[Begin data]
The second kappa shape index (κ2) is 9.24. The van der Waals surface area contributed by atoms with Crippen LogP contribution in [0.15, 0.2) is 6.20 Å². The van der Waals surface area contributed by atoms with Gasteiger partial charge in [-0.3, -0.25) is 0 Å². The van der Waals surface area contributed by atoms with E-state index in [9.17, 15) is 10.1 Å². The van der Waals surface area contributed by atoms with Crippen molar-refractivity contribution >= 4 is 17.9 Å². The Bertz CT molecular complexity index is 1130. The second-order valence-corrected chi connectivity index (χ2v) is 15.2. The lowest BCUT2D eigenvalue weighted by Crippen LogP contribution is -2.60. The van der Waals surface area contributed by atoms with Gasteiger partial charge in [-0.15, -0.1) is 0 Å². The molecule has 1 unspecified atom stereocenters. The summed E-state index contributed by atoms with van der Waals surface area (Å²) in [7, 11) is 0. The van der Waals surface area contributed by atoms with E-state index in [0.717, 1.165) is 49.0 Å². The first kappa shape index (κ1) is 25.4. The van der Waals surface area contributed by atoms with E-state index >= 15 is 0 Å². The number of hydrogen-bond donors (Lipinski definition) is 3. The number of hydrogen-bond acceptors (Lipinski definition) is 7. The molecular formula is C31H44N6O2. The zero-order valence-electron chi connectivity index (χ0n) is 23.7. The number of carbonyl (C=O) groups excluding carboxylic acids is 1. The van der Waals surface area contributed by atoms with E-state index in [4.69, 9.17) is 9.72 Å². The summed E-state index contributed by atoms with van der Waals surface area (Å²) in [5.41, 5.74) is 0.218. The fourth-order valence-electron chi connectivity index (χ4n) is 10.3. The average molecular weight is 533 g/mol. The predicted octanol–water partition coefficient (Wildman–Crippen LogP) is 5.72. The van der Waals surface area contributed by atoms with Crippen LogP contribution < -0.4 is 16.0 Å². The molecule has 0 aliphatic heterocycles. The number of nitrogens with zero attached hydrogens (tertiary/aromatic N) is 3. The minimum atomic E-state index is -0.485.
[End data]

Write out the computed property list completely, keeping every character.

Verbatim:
The second kappa shape index (κ2) is 9.24. The van der Waals surface area contributed by atoms with Crippen LogP contribution in [0.15, 0.2) is 6.20 Å². The van der Waals surface area contributed by atoms with Gasteiger partial charge in [-0.3, -0.25) is 0 Å². The van der Waals surface area contributed by atoms with E-state index in [9.17, 15) is 10.1 Å². The van der Waals surface area contributed by atoms with Crippen molar-refractivity contribution >= 4 is 17.9 Å². The Bertz CT molecular complexity index is 1130. The second-order valence-corrected chi connectivity index (χ2v) is 15.2. The lowest BCUT2D eigenvalue weighted by Crippen LogP contribution is -2.60. The van der Waals surface area contributed by atoms with Gasteiger partial charge in [-0.15, -0.1) is 0 Å². The molecule has 1 unspecified atom stereocenters. The summed E-state index contributed by atoms with van der Waals surface area (Å²) in [7, 11) is 0. The van der Waals surface area contributed by atoms with E-state index in [0.717, 1.165) is 49.0 Å². The first kappa shape index (κ1) is 25.4. The van der Waals surface area contributed by atoms with E-state index >= 15 is 0 Å². The number of hydrogen-bond donors (Lipinski definition) is 3. The number of hydrogen-bond acceptors (Lipinski definition) is 7. The molecular formula is C31H44N6O2. The zero-order valence-electron chi connectivity index (χ0n) is 23.7. The number of carbonyl (C=O) groups excluding carboxylic acids is 1. The van der Waals surface area contributed by atoms with E-state index in [4.69, 9.17) is 9.72 Å². The summed E-state index contributed by atoms with van der Waals surface area (Å²) in [5.41, 5.74) is 0.218. The fourth-order valence-electron chi connectivity index (χ4n) is 10.3. The average molecular weight is 533 g/mol. The predicted octanol–water partition coefficient (Wildman–Crippen LogP) is 5.72. The van der Waals surface area contributed by atoms with Crippen LogP contribution < -0.4 is 16.0 Å². The molecule has 0 aliphatic heterocycles. The number of nitrogens with zero attached hydrogens (tertiary/aromatic N) is 3. The minimum atomic E-state index is -0.485.